A young man, the only son of his widowed mother, is infatuated with an adventuress. She endeavors to get him to purchase for her a $500 necklace. The jeweler who brings the necklace, ... See full summary »
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Cast

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William Cavanaugh
Joseph De Grasse ...
(as Mr. De Grasse)
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Storyline

A young man, the only son of his widowed mother, is infatuated with an adventuress. She endeavors to get him to purchase for her a $500 necklace. The jeweler who brings the necklace, however, is an accomplice of the adventuress and their scheme is merely to divide the $500 between them. The youth having no money, steals it from his mother's escritoire and seen in the act by the poor woman, who is heartbroken at her son's wickedness. The son, however, discovers that his mother has pawned all her jewelry to raise this money to pay the debt remaining at college for his tuition, and his better nature asserting itself he returns the money to its place and later discovers the plot which almost ruins him. Written by Moving Picture World synopsis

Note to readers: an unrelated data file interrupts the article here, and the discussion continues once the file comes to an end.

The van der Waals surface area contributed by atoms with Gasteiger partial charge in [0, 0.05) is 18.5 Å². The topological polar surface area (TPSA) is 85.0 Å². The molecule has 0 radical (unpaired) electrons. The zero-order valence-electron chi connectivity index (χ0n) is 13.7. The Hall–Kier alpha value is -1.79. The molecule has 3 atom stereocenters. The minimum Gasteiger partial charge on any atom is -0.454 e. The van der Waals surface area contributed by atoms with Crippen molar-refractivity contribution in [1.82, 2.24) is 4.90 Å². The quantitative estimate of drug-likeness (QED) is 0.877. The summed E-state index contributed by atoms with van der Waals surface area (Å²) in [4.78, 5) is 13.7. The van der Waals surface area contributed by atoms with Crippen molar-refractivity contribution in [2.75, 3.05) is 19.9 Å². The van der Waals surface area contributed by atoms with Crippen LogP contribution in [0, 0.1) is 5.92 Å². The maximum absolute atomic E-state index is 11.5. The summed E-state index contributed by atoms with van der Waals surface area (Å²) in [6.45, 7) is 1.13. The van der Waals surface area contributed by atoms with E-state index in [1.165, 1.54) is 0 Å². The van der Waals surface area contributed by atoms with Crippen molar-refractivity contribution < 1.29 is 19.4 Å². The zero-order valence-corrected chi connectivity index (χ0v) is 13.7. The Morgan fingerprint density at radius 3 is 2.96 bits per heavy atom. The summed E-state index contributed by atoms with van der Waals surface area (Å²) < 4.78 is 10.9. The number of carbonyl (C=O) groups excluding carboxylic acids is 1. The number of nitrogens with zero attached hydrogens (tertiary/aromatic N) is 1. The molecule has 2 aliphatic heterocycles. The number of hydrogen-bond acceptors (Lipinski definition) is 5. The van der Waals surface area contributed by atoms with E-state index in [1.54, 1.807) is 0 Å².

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Drama | Short

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Release Date:

27 April 1912 (USA)  »

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1.33 : 1
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User Reviews

It is human and has one very fresh and delightful scene
6 November 2016 | by (Chicago) – See all my reviews

We have noticed in the last three or four pictures by the Pathe American Company a very pleasing human quality. They also have had an atmosphere quite different from pictures by all other makers. This one we and the audience, a large one, who saw it with us liked very much. It isn't critic-proof, and as far as its outline, its situation, goes, it is old; but it is human and has one very fresh and delightful scene. The son is becoming wild. His mother is sadly distressed. In her library are pictures, one of him as a child, one as a young man, and also a picture of her husband. These come to life in a way very creditable to the cameraman and give her convincing dream memories. Octavia Handworth, with Messrs. Cavanaugh and de Grasse, plays the lead in it, as the young woman in the case. It is well acted, humanly conducted and very clearly pictured. - The Moving Picture World, May 11, 1912


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